Topic Selection Options

There are a couple of different ways you can pick a topic.

OPTION 1: We have a list of topics that we think are interesting below.  You can pick from that list and write a research question about that topic.

  • the usage of information technology in teenage relationship building before telephones
  • the first British census
  • the genesis of telegraph codes
  • WWII cryptography and it’s relationship to discipline “computer science”
  • Korean typography in the 12th c.
  • the performance of ethnicity in MOOs and MUDs in the 1990s
  • cybernetics as a cold war ideology
  • early Spanish or Chinese Language papers in California
  • almanacs as a source of information in early california
  • the purpose of early cable tv in the urban USA
  • the impact of information technology on seismology and structural engineering in California in the 1970s
  • the role of women in early computer programming in America
  • the development of the Dewey decimal system
  • the implication of Library of Congress classification system’s ethnic categories in early 20th c. America
  • Plato’s ideas about orality and writing
  • the durability of predictions of the future in books such as Bill Gates’ “The Road Ahead” or Steward Brand’s “The Clock of the Long Now”
  • the impacts of letters on the experience of Japanese Internment Camps in California in the 1940s
  • the “information technology” used during the Lincoln Douglas debates
  • maps of Mexican California by Californios
  • Suzanne Briet
  • the development of the Xerox Star
  • the Homebrew Computer Club in the 1970s
  • the legacy of Japanese woodblock prints in relation to modern Japanese manga
  • forms of propaganda in ancient civilizations
  • the social function of Books of Hours in Medieval Europe
  • the origins of intellectual property as applied to artwork and images
  • forms of censorship in American libraries at the beginning of the 20th Century
  • Cabinets of Curiosities in Renaissance or post-Renaissance Europe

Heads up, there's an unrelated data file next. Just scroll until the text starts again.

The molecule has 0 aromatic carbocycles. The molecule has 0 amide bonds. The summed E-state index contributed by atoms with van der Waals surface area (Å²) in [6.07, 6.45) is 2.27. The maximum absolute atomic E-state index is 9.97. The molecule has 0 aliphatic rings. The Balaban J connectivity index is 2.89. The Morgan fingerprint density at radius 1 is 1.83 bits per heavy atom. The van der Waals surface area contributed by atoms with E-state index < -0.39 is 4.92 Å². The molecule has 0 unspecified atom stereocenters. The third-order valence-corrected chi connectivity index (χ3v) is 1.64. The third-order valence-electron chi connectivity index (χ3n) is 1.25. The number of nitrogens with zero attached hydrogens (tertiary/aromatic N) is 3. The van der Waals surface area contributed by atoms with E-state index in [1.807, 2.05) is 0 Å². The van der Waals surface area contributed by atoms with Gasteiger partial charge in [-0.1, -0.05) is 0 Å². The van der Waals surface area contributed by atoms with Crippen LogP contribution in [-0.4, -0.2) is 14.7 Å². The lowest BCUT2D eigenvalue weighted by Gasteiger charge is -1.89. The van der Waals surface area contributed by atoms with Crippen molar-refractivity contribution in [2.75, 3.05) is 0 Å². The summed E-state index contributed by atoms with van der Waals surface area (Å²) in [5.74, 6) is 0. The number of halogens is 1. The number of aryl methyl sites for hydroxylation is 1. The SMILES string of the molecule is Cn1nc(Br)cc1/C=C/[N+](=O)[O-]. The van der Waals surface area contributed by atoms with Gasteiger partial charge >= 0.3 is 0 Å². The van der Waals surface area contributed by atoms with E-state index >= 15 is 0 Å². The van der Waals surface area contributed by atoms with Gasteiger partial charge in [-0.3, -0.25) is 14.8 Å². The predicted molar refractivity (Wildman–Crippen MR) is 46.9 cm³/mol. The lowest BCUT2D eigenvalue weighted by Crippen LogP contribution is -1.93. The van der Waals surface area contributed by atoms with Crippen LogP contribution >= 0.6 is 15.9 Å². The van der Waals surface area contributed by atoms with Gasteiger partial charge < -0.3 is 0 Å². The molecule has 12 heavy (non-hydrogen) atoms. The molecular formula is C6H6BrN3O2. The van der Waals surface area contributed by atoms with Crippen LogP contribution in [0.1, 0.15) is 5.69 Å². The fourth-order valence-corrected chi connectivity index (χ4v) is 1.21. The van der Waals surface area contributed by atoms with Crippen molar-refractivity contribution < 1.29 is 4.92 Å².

• the politics of negotiating technical standards in the development of SGML and HTML in the 1980s
  • the uses of the radio by indigenous Australians
  • the administration of early Bulletin Board Systems in the 1980s (BBSs)
  • the development of the Korean alphabet during the reign of King Sejong in the 1400s
  • the use of information technology in the administration and organization of the Mali empire in the 13th Century
  • scientific correspondence during the 1600s
  • the origins of the radio talk (or call-in) show
  • women comic book authors and cartoonists in the early 20th century

OPTION 2: Follow these directions to help you brainstorm some ideas.

step A: Pick something that you feel is critical to understanding the history of information.  Examples of topics that you might pick: political blogs, books, comics, the dewey decimal system, public radio, the Emergency Alert System, the postal system, the FCC, accounting, Greenwich mean time, infoganda, scientific journals, photographic journalism, USENET, cuniform tablets, cabinets of curiosities, xylography, functional literacy, almanacs.

step B: Next, pick a specific community, or region.  For example, you might pick: the military, migrant workers in California, the Royal Society, readers of the WASP (a 19th century California paper), China.

step C: Last pick a specific time period.  Examples: the civil war, the long 19th century, reformation, 1945.

Research questions might be as follows:
1. What are the institutions and technologies that shaped A for B during C?
2. How did A shape B during C?
3. How does this understanding of A help us to understand the history of information?

OPTION 3: Something totally different!!!!

Comments are Closed on this Post.